A systems-level perspective of the biomechanics of the trunk flexion-extension movement: Part I – Normal low back conditionInternational Journal of Industrial Ergonomics
Publication VersionAccepted Manuscript
AbstractMost of the previous studies of the lumbar region have not considered the influence of pelvic and lower extremity characteristics on the performance of the lumbar region. The goal of the current study was to explore these more systems-level effects by assessing the effects of a pelvic/lower extremity constraint on the biomechanical response of the lumbar spine in an in-vivo experiment. Twelve participants performed full range of motion, sagittal-plane trunk flexion-extension movements under two conditions: unconstrained stoop movement and pelvic/lower extremity constrained stoop movement (six repetitions in each condition over three days). Kinematics and muscle activities of the trunk and lower extremity muscles were monitored. Results showed a significant effect of pelvic/lower-extremity constraint on a number of lumbar performance measures. Trunk flexion angle was, as expected, significantly reduced with the lower extremity constraints (81° (free stoop) vs. 56° (lower extremity constrained)). At a more local level, there was a 6.4% greater peak lumbar flexion angle and a 9.1% increase in the lumbar angle at which the trunk extensor musculature demonstrated flexion-relaxation in the constrained stooping condition as compared to the unconstrained stooping condition. Also, the EMG of the L3/L4 paraspinals was greater in the restricted stooping as compared to the free stooping (16.3% MVC vs. 15.1% MVC). Relevance to industry Low back injuries are a significant challenge to many industries and developing accurate models of spinal stress at full stooping postures can help in the development of appropriate interventions to reduce prevalence.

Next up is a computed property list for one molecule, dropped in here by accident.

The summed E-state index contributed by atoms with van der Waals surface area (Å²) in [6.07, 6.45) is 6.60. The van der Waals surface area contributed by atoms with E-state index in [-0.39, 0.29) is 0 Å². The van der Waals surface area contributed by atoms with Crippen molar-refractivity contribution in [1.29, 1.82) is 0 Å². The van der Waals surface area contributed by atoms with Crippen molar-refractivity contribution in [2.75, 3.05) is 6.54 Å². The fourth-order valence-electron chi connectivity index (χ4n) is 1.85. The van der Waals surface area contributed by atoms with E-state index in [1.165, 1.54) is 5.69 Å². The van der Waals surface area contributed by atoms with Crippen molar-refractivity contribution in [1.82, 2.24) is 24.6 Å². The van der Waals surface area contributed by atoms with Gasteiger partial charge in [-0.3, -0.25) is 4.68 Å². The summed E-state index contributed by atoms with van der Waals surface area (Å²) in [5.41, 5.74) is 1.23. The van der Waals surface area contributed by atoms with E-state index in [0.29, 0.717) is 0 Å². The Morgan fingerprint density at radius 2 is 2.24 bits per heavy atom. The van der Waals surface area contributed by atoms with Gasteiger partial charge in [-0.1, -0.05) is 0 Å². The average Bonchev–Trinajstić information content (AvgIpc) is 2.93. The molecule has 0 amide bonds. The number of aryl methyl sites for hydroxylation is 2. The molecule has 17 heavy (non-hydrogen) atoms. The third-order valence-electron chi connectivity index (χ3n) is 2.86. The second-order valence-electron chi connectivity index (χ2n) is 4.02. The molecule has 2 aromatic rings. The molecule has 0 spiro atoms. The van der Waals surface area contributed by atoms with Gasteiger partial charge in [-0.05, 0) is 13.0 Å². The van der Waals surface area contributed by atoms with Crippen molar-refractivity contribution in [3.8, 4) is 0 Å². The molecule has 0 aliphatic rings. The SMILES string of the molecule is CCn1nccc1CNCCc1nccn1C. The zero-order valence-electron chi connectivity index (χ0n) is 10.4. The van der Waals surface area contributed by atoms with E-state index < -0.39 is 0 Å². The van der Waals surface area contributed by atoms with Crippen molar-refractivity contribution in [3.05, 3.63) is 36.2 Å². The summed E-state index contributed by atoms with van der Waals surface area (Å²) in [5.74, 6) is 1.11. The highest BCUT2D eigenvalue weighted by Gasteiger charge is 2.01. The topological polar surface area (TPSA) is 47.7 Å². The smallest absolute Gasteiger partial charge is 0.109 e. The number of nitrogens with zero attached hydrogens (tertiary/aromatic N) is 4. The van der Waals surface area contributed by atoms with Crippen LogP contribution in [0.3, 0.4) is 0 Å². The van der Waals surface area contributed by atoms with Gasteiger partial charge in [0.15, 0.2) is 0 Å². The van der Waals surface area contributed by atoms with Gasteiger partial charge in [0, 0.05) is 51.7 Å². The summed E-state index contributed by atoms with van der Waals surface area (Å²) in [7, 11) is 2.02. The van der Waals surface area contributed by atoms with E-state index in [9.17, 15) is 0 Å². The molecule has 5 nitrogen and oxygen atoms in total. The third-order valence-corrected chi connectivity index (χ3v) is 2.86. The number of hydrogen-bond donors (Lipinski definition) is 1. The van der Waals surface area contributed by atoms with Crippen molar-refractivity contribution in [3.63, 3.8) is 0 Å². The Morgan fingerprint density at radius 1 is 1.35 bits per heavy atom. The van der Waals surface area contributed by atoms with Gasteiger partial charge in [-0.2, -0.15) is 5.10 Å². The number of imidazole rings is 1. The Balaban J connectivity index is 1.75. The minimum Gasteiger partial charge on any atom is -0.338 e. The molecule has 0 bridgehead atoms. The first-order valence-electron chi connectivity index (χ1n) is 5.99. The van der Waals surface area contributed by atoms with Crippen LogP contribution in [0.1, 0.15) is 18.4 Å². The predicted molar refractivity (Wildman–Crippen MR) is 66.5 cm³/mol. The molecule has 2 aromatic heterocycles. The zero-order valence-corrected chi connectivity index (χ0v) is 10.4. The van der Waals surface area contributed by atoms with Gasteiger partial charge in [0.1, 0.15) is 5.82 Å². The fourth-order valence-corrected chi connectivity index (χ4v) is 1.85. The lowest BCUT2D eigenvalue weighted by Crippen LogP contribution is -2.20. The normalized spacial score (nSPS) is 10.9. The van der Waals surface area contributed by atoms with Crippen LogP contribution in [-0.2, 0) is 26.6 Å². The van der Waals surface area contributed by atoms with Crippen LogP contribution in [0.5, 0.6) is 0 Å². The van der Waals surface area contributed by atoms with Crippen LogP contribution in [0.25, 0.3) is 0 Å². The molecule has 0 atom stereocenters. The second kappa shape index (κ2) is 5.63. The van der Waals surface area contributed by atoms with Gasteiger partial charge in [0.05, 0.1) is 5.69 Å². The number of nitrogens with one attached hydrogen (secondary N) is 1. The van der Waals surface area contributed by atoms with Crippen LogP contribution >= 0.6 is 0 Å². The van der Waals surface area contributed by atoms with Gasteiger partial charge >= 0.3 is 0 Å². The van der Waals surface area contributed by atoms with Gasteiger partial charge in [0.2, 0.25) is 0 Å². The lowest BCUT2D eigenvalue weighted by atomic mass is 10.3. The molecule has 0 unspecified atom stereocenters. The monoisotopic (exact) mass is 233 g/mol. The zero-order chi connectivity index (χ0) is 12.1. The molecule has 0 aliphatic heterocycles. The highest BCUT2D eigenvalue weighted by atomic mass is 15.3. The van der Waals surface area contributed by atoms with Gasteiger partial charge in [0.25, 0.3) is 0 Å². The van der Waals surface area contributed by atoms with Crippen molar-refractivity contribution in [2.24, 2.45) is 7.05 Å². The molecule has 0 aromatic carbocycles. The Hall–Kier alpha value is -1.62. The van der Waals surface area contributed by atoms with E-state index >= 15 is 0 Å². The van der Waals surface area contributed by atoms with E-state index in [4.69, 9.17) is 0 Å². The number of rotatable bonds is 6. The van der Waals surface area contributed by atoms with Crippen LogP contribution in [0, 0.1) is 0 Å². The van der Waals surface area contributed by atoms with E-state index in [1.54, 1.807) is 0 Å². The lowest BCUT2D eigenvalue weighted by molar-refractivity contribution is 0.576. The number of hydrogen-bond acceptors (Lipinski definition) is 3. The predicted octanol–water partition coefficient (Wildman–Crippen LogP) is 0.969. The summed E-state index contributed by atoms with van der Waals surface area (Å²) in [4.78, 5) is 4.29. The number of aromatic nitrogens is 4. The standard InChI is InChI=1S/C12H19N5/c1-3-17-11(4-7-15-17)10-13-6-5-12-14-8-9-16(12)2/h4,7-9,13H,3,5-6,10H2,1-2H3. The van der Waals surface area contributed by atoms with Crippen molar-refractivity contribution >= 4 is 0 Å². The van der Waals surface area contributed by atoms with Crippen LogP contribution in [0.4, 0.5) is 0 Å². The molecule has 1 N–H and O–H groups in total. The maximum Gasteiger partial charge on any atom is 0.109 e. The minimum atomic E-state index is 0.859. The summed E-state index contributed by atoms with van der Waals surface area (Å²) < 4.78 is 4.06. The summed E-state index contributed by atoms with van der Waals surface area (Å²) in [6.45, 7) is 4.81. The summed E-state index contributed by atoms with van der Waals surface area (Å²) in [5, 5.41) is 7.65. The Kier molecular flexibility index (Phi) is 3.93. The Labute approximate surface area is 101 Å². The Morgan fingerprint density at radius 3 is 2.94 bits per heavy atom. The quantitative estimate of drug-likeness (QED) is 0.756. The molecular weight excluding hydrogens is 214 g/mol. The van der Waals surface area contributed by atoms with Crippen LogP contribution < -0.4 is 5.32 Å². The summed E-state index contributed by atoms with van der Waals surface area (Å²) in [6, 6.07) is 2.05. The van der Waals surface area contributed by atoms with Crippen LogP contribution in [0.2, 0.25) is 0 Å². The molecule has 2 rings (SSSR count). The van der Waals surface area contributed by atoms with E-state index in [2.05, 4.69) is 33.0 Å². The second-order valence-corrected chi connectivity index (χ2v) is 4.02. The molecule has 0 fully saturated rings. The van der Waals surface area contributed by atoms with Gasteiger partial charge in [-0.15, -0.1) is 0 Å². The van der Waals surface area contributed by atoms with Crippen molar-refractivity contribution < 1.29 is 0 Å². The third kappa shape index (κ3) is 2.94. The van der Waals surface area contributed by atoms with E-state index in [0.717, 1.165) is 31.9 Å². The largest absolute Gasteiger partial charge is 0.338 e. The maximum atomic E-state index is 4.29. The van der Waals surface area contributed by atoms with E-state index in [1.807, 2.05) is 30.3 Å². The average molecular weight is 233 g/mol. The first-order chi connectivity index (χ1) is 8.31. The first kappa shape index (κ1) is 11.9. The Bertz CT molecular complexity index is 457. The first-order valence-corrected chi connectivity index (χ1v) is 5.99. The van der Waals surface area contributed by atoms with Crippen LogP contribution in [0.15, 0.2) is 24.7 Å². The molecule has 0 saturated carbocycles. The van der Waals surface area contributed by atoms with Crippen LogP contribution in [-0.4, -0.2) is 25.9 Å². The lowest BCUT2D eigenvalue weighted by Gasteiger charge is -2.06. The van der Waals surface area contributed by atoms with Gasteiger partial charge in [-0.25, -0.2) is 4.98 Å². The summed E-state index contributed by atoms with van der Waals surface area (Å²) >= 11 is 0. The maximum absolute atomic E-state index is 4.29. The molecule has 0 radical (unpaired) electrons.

Copyright OwnerElsevier, B.V.
Citation InformationSangeun Jin and Gary A. Mirka. "A systems-level perspective of the biomechanics of the trunk flexion-extension movement: Part I – Normal low back condition" International Journal of Industrial Ergonomics Vol. 46 (2015) p. 7 - 11
Available at: http://works.bepress.com/gary_mirka/6/